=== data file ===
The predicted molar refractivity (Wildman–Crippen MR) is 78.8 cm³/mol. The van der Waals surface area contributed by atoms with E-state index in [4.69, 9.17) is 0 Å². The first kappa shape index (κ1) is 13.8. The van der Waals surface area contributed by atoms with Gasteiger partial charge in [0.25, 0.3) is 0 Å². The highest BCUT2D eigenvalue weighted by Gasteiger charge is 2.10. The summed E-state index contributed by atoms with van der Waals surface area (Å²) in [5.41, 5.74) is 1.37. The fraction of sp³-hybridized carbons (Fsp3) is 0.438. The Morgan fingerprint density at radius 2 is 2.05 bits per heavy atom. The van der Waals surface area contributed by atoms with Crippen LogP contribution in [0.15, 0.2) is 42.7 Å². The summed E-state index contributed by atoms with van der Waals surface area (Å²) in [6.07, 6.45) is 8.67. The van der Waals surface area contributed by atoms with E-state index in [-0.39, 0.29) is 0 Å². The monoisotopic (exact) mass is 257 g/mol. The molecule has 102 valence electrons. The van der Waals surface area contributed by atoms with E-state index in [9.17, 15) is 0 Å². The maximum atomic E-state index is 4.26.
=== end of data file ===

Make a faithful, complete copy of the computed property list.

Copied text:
The predicted molar refractivity (Wildman–Crippen MR) is 78.8 cm³/mol. The van der Waals surface area contributed by atoms with E-state index in [4.69, 9.17) is 0 Å². The first kappa shape index (κ1) is 13.8. The van der Waals surface area contributed by atoms with Gasteiger partial charge in [0.25, 0.3) is 0 Å². The highest BCUT2D eigenvalue weighted by Gasteiger charge is 2.10. The summed E-state index contributed by atoms with van der Waals surface area (Å²) in [5.41, 5.74) is 1.37. The fraction of sp³-hybridized carbons (Fsp3) is 0.438. The Morgan fingerprint density at radius 2 is 2.05 bits per heavy atom. The van der Waals surface area contributed by atoms with Crippen LogP contribution in [0.15, 0.2) is 42.7 Å². The summed E-state index contributed by atoms with van der Waals surface area (Å²) in [6.07, 6.45) is 8.67. The van der Waals surface area contributed by atoms with E-state index in [-0.39, 0.29) is 0 Å². The monoisotopic (exact) mass is 257 g/mol. The molecule has 102 valence electrons. The van der Waals surface area contributed by atoms with E-state index in [9.17, 15) is 0 Å². The maximum atomic E-state index is 4.26.